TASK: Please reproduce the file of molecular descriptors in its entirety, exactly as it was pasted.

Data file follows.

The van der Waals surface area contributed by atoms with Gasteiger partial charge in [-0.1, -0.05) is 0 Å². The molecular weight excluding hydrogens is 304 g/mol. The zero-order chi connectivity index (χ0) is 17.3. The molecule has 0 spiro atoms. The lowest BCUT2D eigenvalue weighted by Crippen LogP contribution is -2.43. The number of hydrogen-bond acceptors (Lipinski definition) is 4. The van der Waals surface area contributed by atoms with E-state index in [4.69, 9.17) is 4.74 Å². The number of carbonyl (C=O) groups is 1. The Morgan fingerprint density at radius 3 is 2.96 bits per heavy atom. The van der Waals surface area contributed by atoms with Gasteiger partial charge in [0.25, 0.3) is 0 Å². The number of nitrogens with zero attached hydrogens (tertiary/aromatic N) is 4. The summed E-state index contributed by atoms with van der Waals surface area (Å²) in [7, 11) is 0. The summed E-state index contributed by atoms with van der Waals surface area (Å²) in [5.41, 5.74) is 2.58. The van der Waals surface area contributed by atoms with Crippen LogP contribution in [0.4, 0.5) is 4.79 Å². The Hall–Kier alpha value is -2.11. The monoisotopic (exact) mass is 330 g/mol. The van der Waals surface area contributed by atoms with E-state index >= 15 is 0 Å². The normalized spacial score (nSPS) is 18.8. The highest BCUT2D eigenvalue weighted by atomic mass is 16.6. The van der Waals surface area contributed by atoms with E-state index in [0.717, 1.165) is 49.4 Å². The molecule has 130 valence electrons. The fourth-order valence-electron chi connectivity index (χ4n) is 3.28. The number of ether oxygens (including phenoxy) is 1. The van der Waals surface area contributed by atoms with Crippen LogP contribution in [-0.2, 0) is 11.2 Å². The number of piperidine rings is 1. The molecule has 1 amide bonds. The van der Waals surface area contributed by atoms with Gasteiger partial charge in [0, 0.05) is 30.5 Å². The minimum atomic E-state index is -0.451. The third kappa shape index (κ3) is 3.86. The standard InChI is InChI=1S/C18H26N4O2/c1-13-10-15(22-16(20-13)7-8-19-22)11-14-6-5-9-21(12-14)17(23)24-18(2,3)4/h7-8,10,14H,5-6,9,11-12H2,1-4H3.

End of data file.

The van der Waals surface area contributed by atoms with Gasteiger partial charge in [-0.1, -0.05) is 0 Å². The molecular weight excluding hydrogens is 304 g/mol. The zero-order chi connectivity index (χ0) is 17.3. The molecule has 0 spiro atoms. The lowest BCUT2D eigenvalue weighted by Crippen LogP contribution is -2.43. The number of hydrogen-bond acceptors (Lipinski definition) is 4. The van der Waals surface area contributed by atoms with E-state index in [4.69, 9.17) is 4.74 Å². The number of carbonyl (C=O) groups is 1. The Morgan fingerprint density at radius 3 is 2.96 bits per heavy atom. The van der Waals surface area contributed by atoms with Gasteiger partial charge in [0.25, 0.3) is 0 Å². The number of nitrogens with zero attached hydrogens (tertiary/aromatic N) is 4. The summed E-state index contributed by atoms with van der Waals surface area (Å²) in [7, 11) is 0. The summed E-state index contributed by atoms with van der Waals surface area (Å²) in [5.41, 5.74) is 2.58. The van der Waals surface area contributed by atoms with Crippen LogP contribution in [0.4, 0.5) is 4.79 Å². The Hall–Kier alpha value is -2.11. The monoisotopic (exact) mass is 330 g/mol. The van der Waals surface area contributed by atoms with E-state index >= 15 is 0 Å². The normalized spacial score (nSPS) is 18.8. The highest BCUT2D eigenvalue weighted by atomic mass is 16.6. The van der Waals surface area contributed by atoms with E-state index in [0.717, 1.165) is 49.4 Å². The molecule has 130 valence electrons. The fourth-order valence-electron chi connectivity index (χ4n) is 3.28. The number of ether oxygens (including phenoxy) is 1. The van der Waals surface area contributed by atoms with Crippen LogP contribution in [-0.2, 0) is 11.2 Å². The number of piperidine rings is 1. The molecule has 1 amide bonds. The van der Waals surface area contributed by atoms with Gasteiger partial charge in [0, 0.05) is 30.5 Å². The minimum atomic E-state index is -0.451. The third kappa shape index (κ3) is 3.86. The standard InChI is InChI=1S/C18H26N4O2/c1-13-10-15(22-16(20-13)7-8-19-22)11-14-6-5-9-21(12-14)17(23)24-18(2,3)4/h7-8,10,14H,5-6,9,11-12H2,1-4H3.